After that, house music crossed over into the mainstream once more, and enjoyed a period of chart success akin to the early ‘90s heyday of second-wave pioneers like Masters at Work and Armand Van Helden. Nowadays, mainstream artists like Duke Dumont, Gorgon City, and Bondax might not fit into the underground scene, but they were the big names who—for better or worse—took house out of sweaty basements and into supersize Ibiza clubs via the top of the U.K. charts.

But now, it feels like house music’s moment in the sun has passed: the big, catchy vocals, organ stabs, and polished kicks are gone, and it is back to being the soundtrack to smaller back rooms—raw, and driven by real emotion, rather than simple hooks and obvious basslines. As such, grime has seemingly taken up the mantel as the genre du jour: not only did the hashtag #grime4Corbyn get young voters involved in the 2017 U.K. election—such is the influence of the genre—but artists like Skepta and Giggs have started to make waves Stateside thanks in part to the fact that Drake invited them to collaborate on his latest album.

A look at the names on major festival lineups (from Richie Hawtin and The Belleville Three at Coachella to Seth Troxler at Glastonbury via the continued dominance of Marco Carola’s Music On party in Ibiza) confirms that big room techno, too, has become more popular than ever. Last year, in fact, it overtook tech house as the highest selling genre on Beatport. All this means that house music, if not under siege, is certainly in the back seat.

But 2017 has already served up many highlights from a wide range of producers located all over the world, from lo-fi and fuzzy to jazzed-up and deep, to majestically instrumental. Importantly, nothing really ties them together but for an impossible-to-articulate mix of soul and rhythm that always feels a bit more organic and human than the machine-made, future-facing styles of techno.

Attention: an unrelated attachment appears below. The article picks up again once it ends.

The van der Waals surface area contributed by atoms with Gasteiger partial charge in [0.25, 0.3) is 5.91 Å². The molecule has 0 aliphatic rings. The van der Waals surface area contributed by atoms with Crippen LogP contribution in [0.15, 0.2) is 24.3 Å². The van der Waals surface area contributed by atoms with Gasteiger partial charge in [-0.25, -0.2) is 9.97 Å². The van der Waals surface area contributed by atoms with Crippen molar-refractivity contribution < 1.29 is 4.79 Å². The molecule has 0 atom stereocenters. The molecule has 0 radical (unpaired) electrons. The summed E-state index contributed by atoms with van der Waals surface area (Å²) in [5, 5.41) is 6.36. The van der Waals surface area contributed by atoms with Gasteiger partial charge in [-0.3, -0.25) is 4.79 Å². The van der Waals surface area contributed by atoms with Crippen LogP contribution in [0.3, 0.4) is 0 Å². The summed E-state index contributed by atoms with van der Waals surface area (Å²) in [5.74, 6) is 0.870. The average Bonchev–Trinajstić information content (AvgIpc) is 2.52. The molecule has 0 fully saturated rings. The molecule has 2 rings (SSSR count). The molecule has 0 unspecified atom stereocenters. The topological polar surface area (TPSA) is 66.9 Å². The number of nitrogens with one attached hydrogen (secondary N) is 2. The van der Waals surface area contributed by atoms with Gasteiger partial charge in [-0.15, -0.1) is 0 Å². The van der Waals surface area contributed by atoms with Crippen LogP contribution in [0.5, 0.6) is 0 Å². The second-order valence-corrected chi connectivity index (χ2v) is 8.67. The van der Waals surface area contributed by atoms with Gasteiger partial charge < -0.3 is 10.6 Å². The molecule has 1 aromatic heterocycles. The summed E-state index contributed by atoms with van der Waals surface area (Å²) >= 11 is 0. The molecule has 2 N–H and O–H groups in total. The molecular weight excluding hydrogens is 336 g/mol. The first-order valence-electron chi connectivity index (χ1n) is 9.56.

With that in mind, and in no particular order, here are the ten best house releases that made it onto Bandcamp in the first half of this year. Continue reading

Album of the Day: Bei Bei & Shawn Lee, “Year of the Funky”

Chinese-American guzheng player Bei Bei and Kansas-bred expatriate producer Shawn Lee keep their East-meets-West synergy simple yet effective on their second album together, Year of the Funky, following 2010’s Into the Wind. Lee provides a series of contrasting backgrounds for Bei Bei’s unlimited variations on the five-foot-long, twenty-one-stringed guzheng—plucking the strings with her right hand while sliding, kneading, shivering, and bending notes with her left. While Lee is a master of digital samples and beats, every note Bei Bei plays enjoys its own life and meaning.

On “Love in Hong Kong” and “Year of the Funky,” Bei Bei improvises inventively over Lee’s dance beats. Her guzheng sounds particularly rich accompanied by mallet instruments, as on “Purple River,” where she deploys tactically precise quavers over Lee’s four-on-the-floor. But her playing displays a different quality entirely on tracks like the traditional Chinese folk song “Water Lotus,” which she performs subtly behind the beat, over Lee’s liquid bass lines and hand percussion.

The duo extend their parameters on “Black Nylon,” a guzheng boogie punctuated with sharp attacks, and “Danxia Disco,” a modern take on happy hour at the Hong Kong Hilton circa 1982. The duo’s elegant minimalism comes together sublimely on closing track “For Your Smile,” in which Bei Bei duets poignantly with herself over Lee’s retro beats. And insofar as the guzheng has been around for longer than two millennia, who’s going to accuse anyone of being behind the times?

Richard Gehr

Discovering the World of Italian Psych Rock